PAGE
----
Today, the following methods are used in graphic arts industry. Photographic red, green, and blue filters are used to color separate original artwork (color transparencies, reflective art, and the like). The film negatives obtained are a record of the RGB reflectance or transmittance of every spot on the artwork. These negatives are used to make the cyan, magenta and yellow printing plates. A black printing plate is added to obtain increased density in the shadow areas, and is made by shooting film at 1/3 exposure through each of the RGB filters. The black plate is also used to print type. The CMY inks are not ideal in the sense that cyan absorbs only red, magenta absorbs only green, and yellow absorbs only blue. Cyan also absorbs some green and blue, and magenta also absorbs some blue. Yellow ink is almost ideal so it usually is not corrected. Therefore, color correction is required.
The RGB film color separation negatives determines how much CMY ink needs to be printed at each spot. However, for example, the magenta ink also absorbs some blue light, which means that it is partially also acting as a yellow ink. Therefore, any areas where yellow and magenta ink print together, it will look too yellow compared to the original artwork. The only way to control this would be to subtract some yellow ink in these areas. This is done with photographic masks.
A skeleton positive image of the green separation negative (magenta printer) is made. This skeleton image or photographic mask is placed in register with the blue separation negative, and the yellow printing plate is made. In those areas where yellow and magenta will print together, there is increased photographic film density, and less yellow ink will print. The cyan ink is corrected in a similar manner.
Other corrections that need to be made are called UCR (Under Color Removal), and GCR (Gray Component Replacement). With UCR, any areas that are printing with YMC (i.e. yellow, magenta and cyan) are replaced with black. This was a big advantage in letterpress printing, because printing thick ink films of YMC on top of each other with applied pressure from the printing plate, resulted in a mottled, squashed look. Therefore, for letterpress printing, 100% UCR was applied. This was also cheaper since black ink was less expensive than colored inks. However, for lithographic printing where much thinner ink films are printed, it is common practice to include YMC along with black to increase density and detail in the shadow areas. Typically, 10-60% UCR is applied to lithographic printing.
With GCR, one of the process colors in a 3-color print that behaves like a complementary color and adds gray to the print is replaced with black. For example, a dirty looking red is made with YMC. In this case, the cyan is the complementary color to red and is the graying agent. By replacing cyan with black, the color remains more consistent during a production run because black moving up and down in ink film is not as bad as cyan moving up and down. Cyan changes the grayness and blueness of the color as it changes ink film. Again, for lithographic printing 100% GCR is not applied, because having four ink films printing in one area adds density.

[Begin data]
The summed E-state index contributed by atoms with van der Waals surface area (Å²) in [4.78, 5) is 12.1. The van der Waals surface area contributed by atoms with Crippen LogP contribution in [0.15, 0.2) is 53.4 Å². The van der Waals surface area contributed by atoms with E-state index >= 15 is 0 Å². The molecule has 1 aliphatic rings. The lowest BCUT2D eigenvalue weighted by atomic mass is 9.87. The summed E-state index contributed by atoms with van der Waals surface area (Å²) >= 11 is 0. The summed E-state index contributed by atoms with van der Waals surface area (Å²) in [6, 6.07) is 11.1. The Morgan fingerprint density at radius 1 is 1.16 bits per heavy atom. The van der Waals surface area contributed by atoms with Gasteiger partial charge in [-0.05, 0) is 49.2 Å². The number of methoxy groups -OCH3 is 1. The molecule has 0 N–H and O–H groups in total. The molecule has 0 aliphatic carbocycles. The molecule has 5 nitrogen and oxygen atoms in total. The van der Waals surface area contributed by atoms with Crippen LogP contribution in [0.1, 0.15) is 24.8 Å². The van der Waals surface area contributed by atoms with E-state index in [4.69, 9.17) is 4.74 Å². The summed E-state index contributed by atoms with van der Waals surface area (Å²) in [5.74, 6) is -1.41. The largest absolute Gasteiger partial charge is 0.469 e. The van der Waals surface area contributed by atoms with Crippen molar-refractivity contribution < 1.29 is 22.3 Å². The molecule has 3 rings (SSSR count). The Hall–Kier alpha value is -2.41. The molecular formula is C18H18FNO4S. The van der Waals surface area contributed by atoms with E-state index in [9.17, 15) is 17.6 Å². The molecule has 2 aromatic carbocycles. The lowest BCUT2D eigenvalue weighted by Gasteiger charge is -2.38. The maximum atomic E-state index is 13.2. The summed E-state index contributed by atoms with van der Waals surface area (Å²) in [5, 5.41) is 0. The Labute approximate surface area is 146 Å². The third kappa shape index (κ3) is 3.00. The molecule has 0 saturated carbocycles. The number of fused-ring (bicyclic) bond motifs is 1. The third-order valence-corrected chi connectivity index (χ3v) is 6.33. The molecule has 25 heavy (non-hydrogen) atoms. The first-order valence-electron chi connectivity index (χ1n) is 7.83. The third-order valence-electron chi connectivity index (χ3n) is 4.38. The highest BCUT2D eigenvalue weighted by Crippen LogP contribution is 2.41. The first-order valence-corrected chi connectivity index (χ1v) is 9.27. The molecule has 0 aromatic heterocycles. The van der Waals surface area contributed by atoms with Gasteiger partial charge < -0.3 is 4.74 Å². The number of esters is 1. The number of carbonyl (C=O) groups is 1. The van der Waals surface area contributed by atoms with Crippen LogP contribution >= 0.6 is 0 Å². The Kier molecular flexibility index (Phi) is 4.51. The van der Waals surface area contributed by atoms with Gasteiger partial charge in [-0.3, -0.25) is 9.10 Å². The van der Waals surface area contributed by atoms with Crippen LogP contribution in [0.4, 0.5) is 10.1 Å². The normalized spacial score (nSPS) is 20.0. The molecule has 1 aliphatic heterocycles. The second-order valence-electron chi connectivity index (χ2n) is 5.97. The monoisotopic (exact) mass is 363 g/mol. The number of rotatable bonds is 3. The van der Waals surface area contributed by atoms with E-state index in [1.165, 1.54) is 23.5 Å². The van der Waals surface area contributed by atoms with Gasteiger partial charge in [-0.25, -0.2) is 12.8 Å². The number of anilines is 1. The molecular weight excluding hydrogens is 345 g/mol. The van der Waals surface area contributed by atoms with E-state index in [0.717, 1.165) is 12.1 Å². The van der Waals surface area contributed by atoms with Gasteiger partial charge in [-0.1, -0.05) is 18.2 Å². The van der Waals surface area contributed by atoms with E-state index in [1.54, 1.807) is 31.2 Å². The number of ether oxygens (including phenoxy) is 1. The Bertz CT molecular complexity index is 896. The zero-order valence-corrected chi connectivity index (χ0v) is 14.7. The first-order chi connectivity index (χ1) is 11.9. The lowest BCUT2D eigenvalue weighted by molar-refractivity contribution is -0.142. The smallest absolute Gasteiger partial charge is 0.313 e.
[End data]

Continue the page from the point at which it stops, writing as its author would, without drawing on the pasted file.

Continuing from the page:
Electronic color scanners can now do all the color separation and color corrections needed for four color process printing. A schematic diagram is shown in FIG. 1. As shown in FIG. 1, the scanner enables a white light beam 100 to pass through a spot of color transparency 110 and is broken into three beams by the beam splitter 120. One beam passes thorough a red filter 122, another through a green filter 124 and the third through a blue filter 126. Photocells 128, 130 and 132 pick up the red, green and blue signals respectively and transfers them to the computers, which color correct for process ink deficiencies, UCR, GCR, and the like. These modified signals trigger laser beams 136, which expose dots on film to make the YMCK negatives.
Today's scanners can also output this YMCK information to a disc, or display it directly on a computer color monitor for further corrections and adjustments. Since the color monitor images are in RGB, there is no need to scan it. It can be output directly to a disc. The discs are placed in imagesetters which prepare film for plate making.
Accordingly, it is desired to provide an improved printing system capable of using existing printing equipment, but creating high fidelity color output. The printing system of the present invention is constructed by means of a print grid including the color black and a combination of five basic ink colors comprising at least three colors, part of which are fluorescent.